Then a global pandemic happened. With the college lacrosse season cut short, and the NCAA offering an extra year of eligibility, many of the players Stagnitta and his staff thought would be coming into the PLL stayed in college.
Luckily, the Whipsnakes had that one ping pong ball for the Expansion Draft. It was pulled fifth, rather than the anticipated 7th spot, and gave Stagnitta his first major win of the offseason: Williams. With midfield and attack experience and the ability to drive an offense on the opposite of Matt Rambo, Stagnitta knew Williams would be a key element to this year’s team.
“That going our way made all the difference in the world,” Stagnitta said.
In the months leading up to the Championship Series, the Whipsnakes traded for Max Tuttle, a midfielder formerly with Chrome LC, and finalized a roster that included Jay Carlson and Brad Smith as potential offensive contributors. Smith sat out all of 2019 with a broken foot, while Carlson had played in 2019 but not on a consistent basis.
In the spring, Carlson wasn’t sure he’d be making the trip to Utah. Originally, he’d heard there might be 20 players with two additional spots for reserves and the man who’s known for his crease dominating antics wasn’t positive he’d be on that list.
He called Stagnitta. He told his coach from the year before that he’s the kind of player that arrives each year better than the last. He explained how his game, a player that exploits holes in the middle of a defense and capitalizes on inefficient slides, would be perfect for tournament play. When defenses grow tired, their play proves sloppy and sloppy defenses forget about guys like Jay Carlson.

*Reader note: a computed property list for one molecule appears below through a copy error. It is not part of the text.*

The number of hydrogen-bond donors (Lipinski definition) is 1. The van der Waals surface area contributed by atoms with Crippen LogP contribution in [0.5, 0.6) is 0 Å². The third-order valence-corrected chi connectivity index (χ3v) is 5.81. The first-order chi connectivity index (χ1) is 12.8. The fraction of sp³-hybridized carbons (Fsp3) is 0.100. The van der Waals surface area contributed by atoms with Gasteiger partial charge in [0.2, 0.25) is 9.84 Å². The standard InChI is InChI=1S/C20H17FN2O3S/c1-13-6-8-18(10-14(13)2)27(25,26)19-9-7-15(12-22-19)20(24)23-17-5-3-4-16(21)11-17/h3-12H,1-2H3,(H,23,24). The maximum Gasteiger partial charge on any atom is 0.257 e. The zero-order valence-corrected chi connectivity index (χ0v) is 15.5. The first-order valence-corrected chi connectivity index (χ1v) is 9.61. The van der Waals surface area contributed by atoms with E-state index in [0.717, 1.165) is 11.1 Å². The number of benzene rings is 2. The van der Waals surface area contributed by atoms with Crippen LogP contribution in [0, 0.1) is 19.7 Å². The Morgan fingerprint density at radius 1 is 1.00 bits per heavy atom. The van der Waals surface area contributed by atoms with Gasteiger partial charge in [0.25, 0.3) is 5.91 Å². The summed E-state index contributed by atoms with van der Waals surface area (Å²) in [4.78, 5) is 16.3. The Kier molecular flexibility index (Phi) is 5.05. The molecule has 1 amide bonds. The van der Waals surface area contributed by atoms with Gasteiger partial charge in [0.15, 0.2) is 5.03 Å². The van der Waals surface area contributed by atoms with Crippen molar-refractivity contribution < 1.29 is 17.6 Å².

After starting six games in the PLL’s inaugural season, Carlson had trained to be a starter in 2020. A week or so after their first phone conversation, Stagnitta rang Carlson and told him he’d be coming.
“On paper, some people from the outside were like ‘eh I'm not sure what we're going to get from those guys,’ and they thought we were going to lose some scoring from those other guys,” LSM Michael Ehrhardt said. “But we all knew, in our team, that we had a great group of guys going into this tournament and that we were going to have success with it.”
Two games to glory
Matt Rambo and Zed Williams didn’t score a single point in the Whipsnakes semifinal matchup against Redwoods. Rambo entered the game the PLL leader in points with 20, while Williams led the PLL in goals with 14. For most teams, not having either of those players score would paralyze the offense. But the Whipsnakes had other scoring options.